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Why Competency isn’t Enough

What images come to your mind when you hear the word “training?” An athletic setting? A corporate on-ramp? A server shadowing another at a restaurant?

In their excellent book on the nature of ministry called The Trellis and the Vine (available at the Grace Bookstore & Café), Colin Marshall and Tony Payne argue that the English word we use for “training” differs from the Greek word that the biblical writers used. When we speak of training, we usually think of activities done to build competency for a specific task. It is common, for example, for companies to train their employees through teaching, online modules, case studies, and apprenticeships so these employees can function properly in the environment in which they will work. When the biblical writers speak of training, Marshall and Payne note, their emphasis is not usually on competency, but on two other “Cs”: conviction (understanding and trust of God and His Word) and character (moral qualities).

Consider 1 Timothy 4:6–8: “If you put these things before the brothers, you will be a good servant of Christ Jesus, being trained in the words of the faith and of the good doctrine that you have followed. Have nothing to do with irreverent, silly myths. Rather train yourself for godliness; for while bodily training is of some value, godliness is of value in every way, as it holds promise for the present life and also for the life to come” (emphasis added). Similarly, 1 Timothy 3 and Titus 1, in listing qualifications for officers in the church, list many character qualities, such as “self-controlled,” “hospitable,” “not quarrelsome,” “not a lover of money,” but only one competency: “able to teach” (1 Timothy 3:2).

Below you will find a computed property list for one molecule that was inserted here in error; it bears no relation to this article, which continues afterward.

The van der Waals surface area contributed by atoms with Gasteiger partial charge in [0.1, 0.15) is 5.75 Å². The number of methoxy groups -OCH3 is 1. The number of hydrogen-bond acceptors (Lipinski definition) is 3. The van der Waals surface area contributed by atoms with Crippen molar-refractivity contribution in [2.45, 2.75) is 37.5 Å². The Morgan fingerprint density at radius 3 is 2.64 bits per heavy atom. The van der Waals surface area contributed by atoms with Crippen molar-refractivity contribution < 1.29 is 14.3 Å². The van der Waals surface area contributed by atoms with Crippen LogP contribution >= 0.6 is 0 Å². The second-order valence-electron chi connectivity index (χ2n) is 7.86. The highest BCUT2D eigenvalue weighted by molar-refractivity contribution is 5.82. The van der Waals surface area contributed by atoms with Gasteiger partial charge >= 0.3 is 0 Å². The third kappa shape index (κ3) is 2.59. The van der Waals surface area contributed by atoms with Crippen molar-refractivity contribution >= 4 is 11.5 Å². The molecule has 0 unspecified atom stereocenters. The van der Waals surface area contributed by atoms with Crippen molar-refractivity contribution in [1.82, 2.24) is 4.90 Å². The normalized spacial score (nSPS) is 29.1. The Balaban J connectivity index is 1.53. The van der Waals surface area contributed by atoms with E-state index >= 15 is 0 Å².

Building competency in disciples is important, and that is why we’ve created resources such as our seven Disciple Making Training Lessons. These lessons train believers in sharing their testimonies, sharing the Gospel, prayer, leading group Bible studies, and so forth. Competency is not the core of training for disciple making, though. Without conviction and character, competency is hollow, superficial, and lacking in spiritual power. Training disciples is primarily about who people are, and secondarily about what they do.

This is where relationships become critical. We cannot train people in the biblical sense if we view them as means to an end. Christ’s Kingdom doesn’t advance by looking past a person to what that person might accomplish. The growth of God’s purposes happens through people as we obey Christ’s commandment to love them as He has loved us. Character and conviction form when people know we care about them at a depth that others don’t.

If you want to become more effective in the mission of Christ, you’ll need to be a disciple and train others to make disciples. And if you want to do this, you must love people in such a way that they see it. It is only in this seedbed of love that character and conviction grow, and only in those with character and conviction does competency mean anything.

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2 Responses

  1. Eric Neifert says:

    Great contrast between character, conviction, and competency, never quite thought about it like that with regards to church leaders.

    Thanks,

    • Beau Stanley says:

      Glad you found this helpful, Eric. This threefold understanding of training as conviction, character, and competency, with the first two being primary, seems deeply biblical to me, and consistent with experience as well. Great to hear from you.

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